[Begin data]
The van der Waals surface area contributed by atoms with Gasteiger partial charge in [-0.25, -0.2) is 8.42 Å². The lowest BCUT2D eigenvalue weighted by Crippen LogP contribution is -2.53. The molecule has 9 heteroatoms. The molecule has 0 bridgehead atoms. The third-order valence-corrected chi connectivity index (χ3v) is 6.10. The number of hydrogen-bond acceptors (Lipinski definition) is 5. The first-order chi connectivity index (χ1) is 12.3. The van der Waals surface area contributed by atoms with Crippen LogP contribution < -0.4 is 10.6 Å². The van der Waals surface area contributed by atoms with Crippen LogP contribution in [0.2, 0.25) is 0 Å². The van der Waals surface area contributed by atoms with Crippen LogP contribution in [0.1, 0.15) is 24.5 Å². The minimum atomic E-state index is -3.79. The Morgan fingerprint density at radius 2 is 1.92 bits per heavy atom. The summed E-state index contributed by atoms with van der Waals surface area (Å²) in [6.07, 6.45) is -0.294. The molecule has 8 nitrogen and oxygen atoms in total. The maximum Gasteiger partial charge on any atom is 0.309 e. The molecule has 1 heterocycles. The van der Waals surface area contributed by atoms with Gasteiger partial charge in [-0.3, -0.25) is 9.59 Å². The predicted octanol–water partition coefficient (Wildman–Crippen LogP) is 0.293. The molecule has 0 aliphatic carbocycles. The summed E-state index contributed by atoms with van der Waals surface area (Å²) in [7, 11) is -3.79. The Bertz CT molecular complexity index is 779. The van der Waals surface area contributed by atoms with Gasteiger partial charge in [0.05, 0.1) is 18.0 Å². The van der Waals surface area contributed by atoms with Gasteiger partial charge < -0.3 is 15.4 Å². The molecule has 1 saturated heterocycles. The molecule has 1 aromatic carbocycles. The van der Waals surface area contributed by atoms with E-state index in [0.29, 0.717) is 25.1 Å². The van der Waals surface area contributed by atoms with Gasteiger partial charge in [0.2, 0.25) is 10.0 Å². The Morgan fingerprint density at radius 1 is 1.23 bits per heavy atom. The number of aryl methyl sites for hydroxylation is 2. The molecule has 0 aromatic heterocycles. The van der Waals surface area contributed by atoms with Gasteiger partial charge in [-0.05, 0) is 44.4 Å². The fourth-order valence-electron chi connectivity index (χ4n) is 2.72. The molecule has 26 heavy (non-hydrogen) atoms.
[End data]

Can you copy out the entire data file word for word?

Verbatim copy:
The van der Waals surface area contributed by atoms with Gasteiger partial charge in [-0.25, -0.2) is 8.42 Å². The lowest BCUT2D eigenvalue weighted by Crippen LogP contribution is -2.53. The molecule has 9 heteroatoms. The molecule has 0 bridgehead atoms. The third-order valence-corrected chi connectivity index (χ3v) is 6.10. The number of hydrogen-bond acceptors (Lipinski definition) is 5. The first-order chi connectivity index (χ1) is 12.3. The van der Waals surface area contributed by atoms with Crippen LogP contribution < -0.4 is 10.6 Å². The van der Waals surface area contributed by atoms with Crippen LogP contribution in [0.2, 0.25) is 0 Å². The van der Waals surface area contributed by atoms with Crippen LogP contribution in [0.1, 0.15) is 24.5 Å². The minimum atomic E-state index is -3.79. The Morgan fingerprint density at radius 2 is 1.92 bits per heavy atom. The summed E-state index contributed by atoms with van der Waals surface area (Å²) in [6.07, 6.45) is -0.294. The molecule has 8 nitrogen and oxygen atoms in total. The maximum Gasteiger partial charge on any atom is 0.309 e. The molecule has 1 heterocycles. The van der Waals surface area contributed by atoms with Gasteiger partial charge in [-0.3, -0.25) is 9.59 Å². The predicted octanol–water partition coefficient (Wildman–Crippen LogP) is 0.293. The molecule has 0 aliphatic carbocycles. The summed E-state index contributed by atoms with van der Waals surface area (Å²) in [7, 11) is -3.79. The Bertz CT molecular complexity index is 779. The van der Waals surface area contributed by atoms with Gasteiger partial charge in [0.05, 0.1) is 18.0 Å². The van der Waals surface area contributed by atoms with Gasteiger partial charge < -0.3 is 15.4 Å². The molecule has 1 saturated heterocycles. The molecule has 1 aromatic carbocycles. The van der Waals surface area contributed by atoms with E-state index in [0.29, 0.717) is 25.1 Å². The van der Waals surface area contributed by atoms with Gasteiger partial charge in [0.2, 0.25) is 10.0 Å². The Morgan fingerprint density at radius 1 is 1.23 bits per heavy atom. The number of aryl methyl sites for hydroxylation is 2. The molecule has 0 aromatic heterocycles. The van der Waals surface area contributed by atoms with Gasteiger partial charge in [-0.05, 0) is 44.4 Å². The fourth-order valence-electron chi connectivity index (χ4n) is 2.72. The molecule has 26 heavy (non-hydrogen) atoms.